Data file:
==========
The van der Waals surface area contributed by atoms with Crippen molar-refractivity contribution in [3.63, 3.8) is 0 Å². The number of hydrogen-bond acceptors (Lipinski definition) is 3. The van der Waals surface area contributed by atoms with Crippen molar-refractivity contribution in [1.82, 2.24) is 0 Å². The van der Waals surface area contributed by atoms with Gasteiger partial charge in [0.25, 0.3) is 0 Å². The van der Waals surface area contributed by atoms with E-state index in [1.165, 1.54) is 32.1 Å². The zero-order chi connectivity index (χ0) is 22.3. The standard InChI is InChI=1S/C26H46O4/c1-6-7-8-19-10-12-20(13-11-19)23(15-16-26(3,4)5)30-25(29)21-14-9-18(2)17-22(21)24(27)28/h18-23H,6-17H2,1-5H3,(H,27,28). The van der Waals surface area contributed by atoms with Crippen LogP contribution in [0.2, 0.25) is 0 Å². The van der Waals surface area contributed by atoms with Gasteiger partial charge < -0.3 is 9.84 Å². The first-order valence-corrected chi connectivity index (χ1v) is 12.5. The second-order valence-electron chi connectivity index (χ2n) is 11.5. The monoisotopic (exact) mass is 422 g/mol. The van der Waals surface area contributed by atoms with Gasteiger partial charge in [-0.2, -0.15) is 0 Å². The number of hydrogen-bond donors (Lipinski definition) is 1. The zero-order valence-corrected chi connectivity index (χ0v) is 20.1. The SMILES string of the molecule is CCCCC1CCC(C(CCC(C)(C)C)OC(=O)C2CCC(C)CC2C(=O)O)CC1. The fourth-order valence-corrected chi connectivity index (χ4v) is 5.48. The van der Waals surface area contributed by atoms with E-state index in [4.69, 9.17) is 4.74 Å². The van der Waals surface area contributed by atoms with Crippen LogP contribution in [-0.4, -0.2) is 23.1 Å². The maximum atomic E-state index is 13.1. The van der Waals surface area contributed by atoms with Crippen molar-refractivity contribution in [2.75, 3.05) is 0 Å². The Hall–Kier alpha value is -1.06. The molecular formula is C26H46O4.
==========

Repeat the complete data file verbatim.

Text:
The van der Waals surface area contributed by atoms with Crippen molar-refractivity contribution in [3.63, 3.8) is 0 Å². The number of hydrogen-bond acceptors (Lipinski definition) is 3. The van der Waals surface area contributed by atoms with Crippen molar-refractivity contribution in [1.82, 2.24) is 0 Å². The van der Waals surface area contributed by atoms with Gasteiger partial charge in [0.25, 0.3) is 0 Å². The van der Waals surface area contributed by atoms with E-state index in [1.165, 1.54) is 32.1 Å². The zero-order chi connectivity index (χ0) is 22.3. The standard InChI is InChI=1S/C26H46O4/c1-6-7-8-19-10-12-20(13-11-19)23(15-16-26(3,4)5)30-25(29)21-14-9-18(2)17-22(21)24(27)28/h18-23H,6-17H2,1-5H3,(H,27,28). The van der Waals surface area contributed by atoms with Crippen LogP contribution in [0.2, 0.25) is 0 Å². The van der Waals surface area contributed by atoms with Gasteiger partial charge < -0.3 is 9.84 Å². The first-order valence-corrected chi connectivity index (χ1v) is 12.5. The second-order valence-electron chi connectivity index (χ2n) is 11.5. The monoisotopic (exact) mass is 422 g/mol. The van der Waals surface area contributed by atoms with Gasteiger partial charge in [-0.2, -0.15) is 0 Å². The number of hydrogen-bond donors (Lipinski definition) is 1. The zero-order valence-corrected chi connectivity index (χ0v) is 20.1. The SMILES string of the molecule is CCCCC1CCC(C(CCC(C)(C)C)OC(=O)C2CCC(C)CC2C(=O)O)CC1. The fourth-order valence-corrected chi connectivity index (χ4v) is 5.48. The van der Waals surface area contributed by atoms with E-state index in [4.69, 9.17) is 4.74 Å². The van der Waals surface area contributed by atoms with Crippen LogP contribution in [-0.4, -0.2) is 23.1 Å². The maximum atomic E-state index is 13.1. The van der Waals surface area contributed by atoms with Crippen molar-refractivity contribution in [2.75, 3.05) is 0 Å². The Hall–Kier alpha value is -1.06. The molecular formula is C26H46O4.